When asked how he wrote women so well, the reclusive, curmudgeon author played by Jack Nicholson in As Good as it Gets responded, “I think of a man, and I take away reason and accountability.” Well, everyone is entitled to their own strategy.
The reality for any author is, no matter what the story, no matter what the context, you’re eventually going to have to write a character based on the 50 percent of the human population that you don’t belong to and probably don’t quite understand.
Here are a few tips on writing the other gender from people who have been there.
Writing the opposite gender can befuddle even the best writers.
Male or Female, Stereotypes Never Work
When giving advice to budding female authors about how to write men, the girls at Miss Literati explain, “The worst thing you could do is just purely imagine what guys are like, and then expect your readers to take your character seriously. However, don’t discredit all your judgment on guys, but rather create a balance.”
Write the character, and then give him male traits. Don’t write “a guy” and then build a persona around his gender. Same thing goes for men writing women. When they’re frustrated with relationships, men often say things like, “Women are crazy,” and women say things like “Men are jerks.” In reality, men and women are individuals. Write them that way.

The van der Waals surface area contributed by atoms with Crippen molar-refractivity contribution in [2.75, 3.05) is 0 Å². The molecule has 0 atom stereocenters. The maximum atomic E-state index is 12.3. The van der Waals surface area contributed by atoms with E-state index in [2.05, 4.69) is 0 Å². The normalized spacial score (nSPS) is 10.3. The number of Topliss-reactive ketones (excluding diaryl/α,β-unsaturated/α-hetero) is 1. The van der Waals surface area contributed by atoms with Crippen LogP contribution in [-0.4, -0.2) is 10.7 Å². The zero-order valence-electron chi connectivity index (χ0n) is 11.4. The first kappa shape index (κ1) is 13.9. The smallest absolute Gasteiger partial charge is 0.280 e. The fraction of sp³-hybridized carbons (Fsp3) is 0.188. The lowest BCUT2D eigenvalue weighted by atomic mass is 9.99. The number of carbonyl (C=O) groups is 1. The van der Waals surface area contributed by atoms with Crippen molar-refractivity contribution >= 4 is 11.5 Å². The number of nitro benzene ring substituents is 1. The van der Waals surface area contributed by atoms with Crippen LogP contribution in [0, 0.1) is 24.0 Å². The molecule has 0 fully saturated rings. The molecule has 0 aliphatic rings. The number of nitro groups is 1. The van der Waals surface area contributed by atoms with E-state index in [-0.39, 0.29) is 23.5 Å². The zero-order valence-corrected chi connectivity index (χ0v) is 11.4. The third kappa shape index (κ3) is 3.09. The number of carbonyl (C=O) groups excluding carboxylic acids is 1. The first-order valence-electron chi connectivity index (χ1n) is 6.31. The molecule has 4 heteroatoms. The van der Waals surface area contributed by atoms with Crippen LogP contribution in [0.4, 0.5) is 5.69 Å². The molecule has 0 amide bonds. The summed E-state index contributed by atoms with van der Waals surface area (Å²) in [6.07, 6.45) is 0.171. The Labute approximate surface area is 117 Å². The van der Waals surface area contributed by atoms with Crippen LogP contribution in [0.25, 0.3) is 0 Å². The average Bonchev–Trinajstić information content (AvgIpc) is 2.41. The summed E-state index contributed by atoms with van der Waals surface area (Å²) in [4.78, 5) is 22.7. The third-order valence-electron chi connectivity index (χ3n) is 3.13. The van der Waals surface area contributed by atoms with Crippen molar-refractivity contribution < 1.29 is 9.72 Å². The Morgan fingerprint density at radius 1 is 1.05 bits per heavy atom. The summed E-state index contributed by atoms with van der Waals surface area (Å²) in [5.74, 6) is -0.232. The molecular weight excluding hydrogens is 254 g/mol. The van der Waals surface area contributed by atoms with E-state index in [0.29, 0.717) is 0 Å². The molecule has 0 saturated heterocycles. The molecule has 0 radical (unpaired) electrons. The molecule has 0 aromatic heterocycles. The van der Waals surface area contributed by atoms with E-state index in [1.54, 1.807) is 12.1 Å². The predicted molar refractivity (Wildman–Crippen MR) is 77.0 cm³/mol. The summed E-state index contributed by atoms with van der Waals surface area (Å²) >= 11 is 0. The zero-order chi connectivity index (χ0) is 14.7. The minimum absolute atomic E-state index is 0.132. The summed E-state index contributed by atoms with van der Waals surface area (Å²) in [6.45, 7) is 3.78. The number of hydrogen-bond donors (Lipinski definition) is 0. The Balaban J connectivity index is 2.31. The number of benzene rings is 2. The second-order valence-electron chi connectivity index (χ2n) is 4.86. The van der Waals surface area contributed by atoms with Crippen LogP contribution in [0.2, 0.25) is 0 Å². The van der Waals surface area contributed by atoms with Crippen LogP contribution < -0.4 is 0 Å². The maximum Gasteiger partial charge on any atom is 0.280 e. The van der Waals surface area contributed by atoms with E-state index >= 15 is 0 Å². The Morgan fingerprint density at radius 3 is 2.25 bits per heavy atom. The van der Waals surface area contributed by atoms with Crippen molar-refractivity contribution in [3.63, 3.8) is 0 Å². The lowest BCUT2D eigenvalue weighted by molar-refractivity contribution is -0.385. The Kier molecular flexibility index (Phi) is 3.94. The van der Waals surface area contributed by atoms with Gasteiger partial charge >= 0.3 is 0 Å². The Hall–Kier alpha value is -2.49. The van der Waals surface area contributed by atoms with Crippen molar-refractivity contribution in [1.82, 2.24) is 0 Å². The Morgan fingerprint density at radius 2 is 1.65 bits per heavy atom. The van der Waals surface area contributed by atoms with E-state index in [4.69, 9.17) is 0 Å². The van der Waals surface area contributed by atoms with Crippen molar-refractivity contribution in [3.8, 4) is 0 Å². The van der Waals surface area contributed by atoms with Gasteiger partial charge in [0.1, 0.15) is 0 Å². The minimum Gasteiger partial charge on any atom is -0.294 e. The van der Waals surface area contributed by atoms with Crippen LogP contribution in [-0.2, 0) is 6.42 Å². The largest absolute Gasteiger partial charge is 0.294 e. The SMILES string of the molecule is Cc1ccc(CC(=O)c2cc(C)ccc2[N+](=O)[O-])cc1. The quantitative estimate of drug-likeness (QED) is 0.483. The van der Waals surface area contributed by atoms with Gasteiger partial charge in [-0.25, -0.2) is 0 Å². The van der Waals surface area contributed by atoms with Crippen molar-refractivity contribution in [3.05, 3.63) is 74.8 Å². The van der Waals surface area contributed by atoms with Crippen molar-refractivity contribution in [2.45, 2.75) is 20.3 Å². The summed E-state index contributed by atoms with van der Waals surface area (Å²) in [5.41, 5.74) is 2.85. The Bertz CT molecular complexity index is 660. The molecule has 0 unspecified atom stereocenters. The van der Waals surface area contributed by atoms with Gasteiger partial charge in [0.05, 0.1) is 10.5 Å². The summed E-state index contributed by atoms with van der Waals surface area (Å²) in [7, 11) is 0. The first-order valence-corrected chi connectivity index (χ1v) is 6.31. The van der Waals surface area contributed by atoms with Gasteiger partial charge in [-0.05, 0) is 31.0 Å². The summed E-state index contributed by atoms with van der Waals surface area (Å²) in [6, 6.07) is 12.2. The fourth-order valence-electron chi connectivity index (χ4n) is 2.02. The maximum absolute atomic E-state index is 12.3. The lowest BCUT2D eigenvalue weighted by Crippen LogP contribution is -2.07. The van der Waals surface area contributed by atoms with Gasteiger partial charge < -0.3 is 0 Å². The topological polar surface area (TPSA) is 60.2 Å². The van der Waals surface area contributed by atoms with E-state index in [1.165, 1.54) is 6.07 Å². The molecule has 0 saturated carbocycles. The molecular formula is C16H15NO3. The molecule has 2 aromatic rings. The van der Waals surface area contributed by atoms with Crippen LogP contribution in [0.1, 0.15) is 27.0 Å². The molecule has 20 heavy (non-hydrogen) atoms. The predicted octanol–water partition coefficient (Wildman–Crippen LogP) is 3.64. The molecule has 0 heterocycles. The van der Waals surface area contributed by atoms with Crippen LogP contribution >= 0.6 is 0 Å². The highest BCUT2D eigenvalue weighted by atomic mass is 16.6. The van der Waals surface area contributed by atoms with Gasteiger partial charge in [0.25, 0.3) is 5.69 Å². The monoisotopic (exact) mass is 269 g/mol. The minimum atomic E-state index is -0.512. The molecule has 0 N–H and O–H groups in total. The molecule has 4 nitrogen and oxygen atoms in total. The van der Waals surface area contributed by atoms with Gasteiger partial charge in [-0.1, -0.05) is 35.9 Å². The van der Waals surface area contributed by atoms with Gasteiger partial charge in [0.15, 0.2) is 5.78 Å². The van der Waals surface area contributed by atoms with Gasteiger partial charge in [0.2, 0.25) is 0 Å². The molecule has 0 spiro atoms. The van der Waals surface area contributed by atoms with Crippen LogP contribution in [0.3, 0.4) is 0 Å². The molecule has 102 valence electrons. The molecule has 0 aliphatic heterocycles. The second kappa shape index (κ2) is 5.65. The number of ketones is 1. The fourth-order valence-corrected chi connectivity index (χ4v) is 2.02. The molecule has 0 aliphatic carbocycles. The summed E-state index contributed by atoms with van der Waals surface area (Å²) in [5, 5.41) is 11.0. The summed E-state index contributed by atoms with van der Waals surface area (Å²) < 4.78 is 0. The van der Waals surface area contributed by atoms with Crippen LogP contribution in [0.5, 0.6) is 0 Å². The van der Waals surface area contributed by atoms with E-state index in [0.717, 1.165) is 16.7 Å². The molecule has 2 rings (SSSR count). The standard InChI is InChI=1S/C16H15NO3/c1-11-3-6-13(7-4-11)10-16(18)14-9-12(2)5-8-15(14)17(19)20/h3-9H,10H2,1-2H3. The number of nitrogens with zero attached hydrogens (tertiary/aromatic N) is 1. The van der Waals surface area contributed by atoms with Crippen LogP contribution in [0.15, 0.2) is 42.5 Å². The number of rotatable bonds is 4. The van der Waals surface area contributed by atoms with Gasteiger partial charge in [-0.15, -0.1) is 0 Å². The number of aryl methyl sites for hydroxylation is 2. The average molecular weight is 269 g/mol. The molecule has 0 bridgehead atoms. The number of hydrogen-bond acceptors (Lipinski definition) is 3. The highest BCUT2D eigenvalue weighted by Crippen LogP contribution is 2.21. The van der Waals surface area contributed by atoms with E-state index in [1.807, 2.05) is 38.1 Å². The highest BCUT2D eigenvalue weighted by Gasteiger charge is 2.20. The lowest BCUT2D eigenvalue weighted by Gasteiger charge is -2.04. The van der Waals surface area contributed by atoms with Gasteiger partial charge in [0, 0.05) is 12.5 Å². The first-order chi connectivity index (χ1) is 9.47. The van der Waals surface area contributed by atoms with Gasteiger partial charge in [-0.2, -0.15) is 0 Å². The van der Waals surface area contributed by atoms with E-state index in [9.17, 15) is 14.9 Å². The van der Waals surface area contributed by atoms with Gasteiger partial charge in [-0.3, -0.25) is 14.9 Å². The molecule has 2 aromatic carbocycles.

Think of People Men and Women You Know
Author and mentor K.M. Weiland suggests, “When struggling with whether or not your character is acting realistically, compare him to people in your own life. How would your father/husband/brother react when a woman bursts into tears? How would your mother/wife/sister handle a high-tension situation?”
Men and women are people – individuals – but people tend to categorize members of the opposite sex because it’s easy. Authors don’t have that shortcut. Model your characters on people you know.
Forget What You Heard
Author Mette Ivie Harrison points out, “As a culture, I think we have codified certain gender stereotypes to a point that is ridiculous and actually harmful to men and women. Men are not all unable to listen, unable to ask directions, good drivers, bad at cooking, always thinking about sex, clueless about fashion, and unable to engage in deep emotional conversations… Women, by the same token, are not all obsessed with their hair and makeup, worried about how many calories they are eating, thinking about how their butts look in this pair of jeans, helpless when it comes to math, illogical, and only interested in romantic comedies as movies.”
Every commercial on TV gives gender roles to men and women. Few of them are realistic. When trying to sell Febreze in a 30-second ad spot, it pays to put men and women into boxes. As an author, depth needs to be your goal.
Writing the opposite sex is a task that drives many potential authors to give up on their craft. As a member of a species with an almost equal 50/50 gender split, you’re not going to be able to avoid it. Do your best to learn from the masters (of both genders) who have struggled before you.